NAME: Nancy Hsu Fleming
WHAT SHE DOES: Gives civics lessons

Nancy Hsu Fleming was taught that American citizens should participate in public deliberation and government. An immigrant from Taiwan, she studied U.S. history prior to obtaining her citizenship in 1976. But in September 1992, she was broadsided by a pop civics quiz she’d never even thought to study for.

The test-giver was Hometown Properties, owner of a landfill in Fleming’s North Kingstown, R.I., community. When the Rhode Island Department of Environmental Management called for public comment on proposed new groundwater quality standards for the state, Fleming wrote a letter to RIDEM detailing the Hometown landfill’s history of groundwater contamination and arguing that the proposed rules would enable Hometown to block efforts to clean up the site. Textbook civics, right?

Wrong. RIDEM responded, but did not address Fleming’s concerns. Then, five months later, she got a threatening letter from Hometown’s attorney demanding she either substantiate her claims, retract her statements to RIDEM, or face a lawsuit for defamation. She’d been “SLAPPed.” (A SLAPP is a “strategic lawsuit against public participation,” a tactic frequently used by corporations to stifle grassroots activism.) “I felt vulnerable and chilled,” Fleming says. “I never expected this sort of thing to happen in this country.”

Fleming responded to the letter with a civics lesson for Hometown: “The U.S. Constitution grants me the right to petition [the] government…to close and clean up your client’s dump.”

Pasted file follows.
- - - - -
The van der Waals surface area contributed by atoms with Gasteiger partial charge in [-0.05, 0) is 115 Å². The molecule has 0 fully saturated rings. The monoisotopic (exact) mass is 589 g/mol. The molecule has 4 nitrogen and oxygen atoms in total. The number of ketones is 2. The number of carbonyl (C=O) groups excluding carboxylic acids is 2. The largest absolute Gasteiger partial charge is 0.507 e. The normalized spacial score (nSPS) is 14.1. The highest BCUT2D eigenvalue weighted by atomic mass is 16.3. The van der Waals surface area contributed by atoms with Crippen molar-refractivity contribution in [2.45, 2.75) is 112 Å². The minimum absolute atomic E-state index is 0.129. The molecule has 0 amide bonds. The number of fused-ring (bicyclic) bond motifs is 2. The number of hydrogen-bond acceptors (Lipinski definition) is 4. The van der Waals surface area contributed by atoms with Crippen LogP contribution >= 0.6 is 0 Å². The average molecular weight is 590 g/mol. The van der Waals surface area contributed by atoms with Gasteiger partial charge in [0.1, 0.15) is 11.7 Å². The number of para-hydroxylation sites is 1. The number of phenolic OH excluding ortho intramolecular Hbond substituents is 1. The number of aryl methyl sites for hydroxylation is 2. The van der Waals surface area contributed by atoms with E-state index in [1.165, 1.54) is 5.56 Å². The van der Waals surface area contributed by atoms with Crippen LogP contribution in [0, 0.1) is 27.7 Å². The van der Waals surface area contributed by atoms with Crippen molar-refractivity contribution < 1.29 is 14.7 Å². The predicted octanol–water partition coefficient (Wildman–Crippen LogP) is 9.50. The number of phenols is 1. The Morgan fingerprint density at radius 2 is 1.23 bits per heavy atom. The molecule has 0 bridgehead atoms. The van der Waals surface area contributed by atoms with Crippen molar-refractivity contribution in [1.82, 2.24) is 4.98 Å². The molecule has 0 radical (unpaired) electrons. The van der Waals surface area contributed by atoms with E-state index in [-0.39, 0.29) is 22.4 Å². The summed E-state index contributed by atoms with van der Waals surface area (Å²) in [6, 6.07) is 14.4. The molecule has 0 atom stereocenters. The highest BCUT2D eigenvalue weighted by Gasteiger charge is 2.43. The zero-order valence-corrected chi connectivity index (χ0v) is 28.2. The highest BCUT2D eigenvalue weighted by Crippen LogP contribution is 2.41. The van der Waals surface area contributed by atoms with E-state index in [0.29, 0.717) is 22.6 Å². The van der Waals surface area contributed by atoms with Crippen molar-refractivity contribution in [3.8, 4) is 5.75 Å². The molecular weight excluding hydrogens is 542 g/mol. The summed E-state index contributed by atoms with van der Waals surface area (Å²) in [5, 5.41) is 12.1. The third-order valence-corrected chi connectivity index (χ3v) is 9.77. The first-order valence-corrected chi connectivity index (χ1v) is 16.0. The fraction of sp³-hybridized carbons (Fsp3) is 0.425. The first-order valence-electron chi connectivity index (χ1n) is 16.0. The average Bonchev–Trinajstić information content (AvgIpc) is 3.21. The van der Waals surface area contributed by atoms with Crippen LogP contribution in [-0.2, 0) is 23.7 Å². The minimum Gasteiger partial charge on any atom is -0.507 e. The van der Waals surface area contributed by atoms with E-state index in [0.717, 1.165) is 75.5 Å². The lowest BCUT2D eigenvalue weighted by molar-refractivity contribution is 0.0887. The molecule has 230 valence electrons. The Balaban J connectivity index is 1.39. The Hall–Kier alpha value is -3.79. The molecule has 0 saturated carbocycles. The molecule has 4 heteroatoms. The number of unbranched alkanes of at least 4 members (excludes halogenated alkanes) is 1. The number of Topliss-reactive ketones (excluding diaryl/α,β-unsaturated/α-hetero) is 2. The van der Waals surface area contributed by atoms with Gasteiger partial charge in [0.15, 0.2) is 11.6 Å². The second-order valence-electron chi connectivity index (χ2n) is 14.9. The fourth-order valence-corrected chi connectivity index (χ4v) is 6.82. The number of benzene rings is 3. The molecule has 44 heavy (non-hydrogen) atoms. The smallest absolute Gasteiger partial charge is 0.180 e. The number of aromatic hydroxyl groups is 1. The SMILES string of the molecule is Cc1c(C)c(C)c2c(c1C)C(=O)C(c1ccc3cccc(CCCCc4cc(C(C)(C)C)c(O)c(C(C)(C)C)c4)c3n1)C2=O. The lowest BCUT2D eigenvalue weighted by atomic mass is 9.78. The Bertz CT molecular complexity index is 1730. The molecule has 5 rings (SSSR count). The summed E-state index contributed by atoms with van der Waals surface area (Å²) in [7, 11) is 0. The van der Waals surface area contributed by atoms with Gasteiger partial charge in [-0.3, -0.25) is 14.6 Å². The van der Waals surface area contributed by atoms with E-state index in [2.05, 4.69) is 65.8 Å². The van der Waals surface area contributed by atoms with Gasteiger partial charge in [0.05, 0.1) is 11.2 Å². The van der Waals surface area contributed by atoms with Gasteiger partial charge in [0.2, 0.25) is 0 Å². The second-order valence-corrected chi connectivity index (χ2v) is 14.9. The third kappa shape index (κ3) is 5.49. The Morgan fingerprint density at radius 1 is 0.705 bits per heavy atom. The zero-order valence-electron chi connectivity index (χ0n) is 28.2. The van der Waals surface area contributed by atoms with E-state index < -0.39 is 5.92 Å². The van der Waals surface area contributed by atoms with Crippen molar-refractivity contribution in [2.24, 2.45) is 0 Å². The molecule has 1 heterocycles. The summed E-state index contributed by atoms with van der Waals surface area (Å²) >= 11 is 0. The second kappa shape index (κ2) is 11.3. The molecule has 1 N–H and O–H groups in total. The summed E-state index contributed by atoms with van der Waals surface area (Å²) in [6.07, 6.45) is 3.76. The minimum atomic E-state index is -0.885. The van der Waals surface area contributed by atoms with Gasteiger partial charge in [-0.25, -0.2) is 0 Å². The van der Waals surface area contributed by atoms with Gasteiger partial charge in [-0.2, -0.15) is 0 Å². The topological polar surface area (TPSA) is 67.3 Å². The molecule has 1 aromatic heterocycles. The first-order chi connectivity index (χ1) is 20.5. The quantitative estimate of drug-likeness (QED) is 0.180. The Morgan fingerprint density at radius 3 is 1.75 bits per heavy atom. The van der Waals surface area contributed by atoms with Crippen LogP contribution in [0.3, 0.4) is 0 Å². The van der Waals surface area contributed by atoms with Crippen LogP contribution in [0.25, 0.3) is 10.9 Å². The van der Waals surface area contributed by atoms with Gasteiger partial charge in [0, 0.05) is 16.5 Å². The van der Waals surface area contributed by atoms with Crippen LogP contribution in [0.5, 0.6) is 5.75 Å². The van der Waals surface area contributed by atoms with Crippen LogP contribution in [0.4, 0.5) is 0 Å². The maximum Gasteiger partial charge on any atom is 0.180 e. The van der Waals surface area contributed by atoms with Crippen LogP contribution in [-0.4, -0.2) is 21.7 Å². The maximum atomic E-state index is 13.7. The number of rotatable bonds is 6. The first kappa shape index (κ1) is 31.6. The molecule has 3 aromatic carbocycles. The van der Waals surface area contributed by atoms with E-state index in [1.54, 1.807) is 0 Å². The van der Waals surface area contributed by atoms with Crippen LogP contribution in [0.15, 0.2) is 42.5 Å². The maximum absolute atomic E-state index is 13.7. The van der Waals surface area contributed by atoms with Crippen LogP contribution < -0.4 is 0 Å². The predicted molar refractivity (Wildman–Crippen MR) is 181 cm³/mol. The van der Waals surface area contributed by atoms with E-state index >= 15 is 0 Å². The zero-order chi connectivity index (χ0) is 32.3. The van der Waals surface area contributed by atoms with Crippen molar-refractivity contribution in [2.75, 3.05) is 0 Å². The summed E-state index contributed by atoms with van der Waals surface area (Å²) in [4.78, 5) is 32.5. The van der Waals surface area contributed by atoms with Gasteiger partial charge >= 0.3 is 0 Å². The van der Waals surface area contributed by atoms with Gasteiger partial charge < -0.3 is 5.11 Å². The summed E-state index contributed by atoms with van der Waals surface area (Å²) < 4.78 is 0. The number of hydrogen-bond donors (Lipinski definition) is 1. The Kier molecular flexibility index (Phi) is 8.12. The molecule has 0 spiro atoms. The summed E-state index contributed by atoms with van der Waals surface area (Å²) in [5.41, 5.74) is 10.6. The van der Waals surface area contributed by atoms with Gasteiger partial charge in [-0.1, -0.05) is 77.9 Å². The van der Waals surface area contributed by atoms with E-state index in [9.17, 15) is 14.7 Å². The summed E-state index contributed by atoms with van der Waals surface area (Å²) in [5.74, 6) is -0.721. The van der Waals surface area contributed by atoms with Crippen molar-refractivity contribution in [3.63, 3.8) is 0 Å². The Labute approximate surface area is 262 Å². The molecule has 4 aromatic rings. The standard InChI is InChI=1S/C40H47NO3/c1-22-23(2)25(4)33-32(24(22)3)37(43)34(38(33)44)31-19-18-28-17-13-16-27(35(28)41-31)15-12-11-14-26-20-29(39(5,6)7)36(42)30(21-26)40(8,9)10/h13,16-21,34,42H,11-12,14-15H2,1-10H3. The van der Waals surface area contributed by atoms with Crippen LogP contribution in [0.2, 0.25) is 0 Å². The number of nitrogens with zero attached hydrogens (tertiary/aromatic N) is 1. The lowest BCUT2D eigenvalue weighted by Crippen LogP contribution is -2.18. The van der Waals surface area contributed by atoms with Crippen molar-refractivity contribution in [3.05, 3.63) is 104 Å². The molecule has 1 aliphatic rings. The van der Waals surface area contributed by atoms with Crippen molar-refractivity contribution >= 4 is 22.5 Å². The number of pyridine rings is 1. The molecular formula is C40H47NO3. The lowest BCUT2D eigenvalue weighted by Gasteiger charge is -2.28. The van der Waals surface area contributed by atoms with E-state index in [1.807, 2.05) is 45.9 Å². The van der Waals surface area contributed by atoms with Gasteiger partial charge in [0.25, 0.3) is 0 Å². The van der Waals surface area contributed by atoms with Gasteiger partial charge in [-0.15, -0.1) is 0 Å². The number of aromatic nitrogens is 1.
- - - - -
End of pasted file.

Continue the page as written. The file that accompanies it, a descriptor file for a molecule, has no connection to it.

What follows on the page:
Hometown carried through on its threat to sue. When the judge presiding over her case didn’t dismiss the lawsuit — it dragged on for four years — Fleming had to ratchet up her citizenship skills a notch. She took several field trips to the statehouse to testify in favor of anti-SLAPP legislation. It passed in July 1995, and in June 1996 the case against Fleming was finally dismissed.

“Nancy was a beacon of light for people who were afraid to speak out,” says state Rep. Suzanne Henseler, who supported Fleming’s efforts. “She had the moral courage and backbone to speak for a lot of people.”

Last April, Nancy Hsu Fleming got an “A” for her efforts from the PEN (Poets, Essayists, Novelists) American Center and Newman’s Own, which presented her with their First Amendment Award. The cash prize that comes with the award is going toward building her “dream,” a private elementary school.


as we head into 2020 is whether politics and media will be a billionaires’ game, or a playing field where the rest of us have a shot. That's what Mother Jones CEO Monika Bauerlein tackles in her annual December column—"Billionaires Are Not the Answer"—about the state of journalism and our plans for the year ahead.

We can't afford to let independent reporting depend on the goodwill of the superrich: Please help Mother Jones build an alternative to oligarchy that is funded by and answerable to its readers. Please join us with a tax-deductible, year-end donation so we can keep going after the big stories without fear, favor, or false equivalency.


as we head into 2020 is whether politics and media will be a billionaires’ game, or a playing field where the rest of us have a shot.

Please read our annual column about the state of journalism and Mother Jones' plans for the year ahead, and help us build an alternative to oligarchy by supporting our people-powered journalism with a year-end gift today.

We Recommend


Sign up for our newsletters

Subscribe and we'll send Mother Jones straight to your inbox.

Get our award-winning magazine

Save big on a full year of investigations, ideas, and insights.


Support our journalism

Help Mother Jones' reporters dig deep with a tax-deductible donation.


We have a new comment system! We are now using Coral, from Vox Media, for comments on all new articles. We'd love your feedback.